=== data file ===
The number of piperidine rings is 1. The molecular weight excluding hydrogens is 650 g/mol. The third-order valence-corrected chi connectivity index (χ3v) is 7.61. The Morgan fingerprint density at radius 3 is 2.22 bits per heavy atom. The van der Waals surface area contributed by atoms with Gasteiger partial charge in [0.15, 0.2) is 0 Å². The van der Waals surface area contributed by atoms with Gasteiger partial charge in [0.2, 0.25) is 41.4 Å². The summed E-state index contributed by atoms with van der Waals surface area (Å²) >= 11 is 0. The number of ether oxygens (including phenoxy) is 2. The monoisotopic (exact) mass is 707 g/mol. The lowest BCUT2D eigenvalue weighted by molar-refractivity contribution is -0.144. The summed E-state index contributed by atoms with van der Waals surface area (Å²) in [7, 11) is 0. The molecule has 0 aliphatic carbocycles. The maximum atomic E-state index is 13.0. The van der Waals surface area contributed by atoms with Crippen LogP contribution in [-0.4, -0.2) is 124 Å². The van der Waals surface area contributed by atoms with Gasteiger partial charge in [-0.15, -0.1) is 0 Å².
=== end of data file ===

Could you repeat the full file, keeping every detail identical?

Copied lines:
The number of piperidine rings is 1. The molecular weight excluding hydrogens is 650 g/mol. The third-order valence-corrected chi connectivity index (χ3v) is 7.61. The Morgan fingerprint density at radius 3 is 2.22 bits per heavy atom. The van der Waals surface area contributed by atoms with Gasteiger partial charge in [0.15, 0.2) is 0 Å². The van der Waals surface area contributed by atoms with Gasteiger partial charge in [0.2, 0.25) is 41.4 Å². The summed E-state index contributed by atoms with van der Waals surface area (Å²) >= 11 is 0. The number of ether oxygens (including phenoxy) is 2. The monoisotopic (exact) mass is 707 g/mol. The lowest BCUT2D eigenvalue weighted by molar-refractivity contribution is -0.144. The summed E-state index contributed by atoms with van der Waals surface area (Å²) in [7, 11) is 0. The molecule has 0 aliphatic carbocycles. The maximum atomic E-state index is 13.0. The van der Waals surface area contributed by atoms with Crippen LogP contribution in [-0.4, -0.2) is 124 Å². The van der Waals surface area contributed by atoms with Gasteiger partial charge in [-0.15, -0.1) is 0 Å².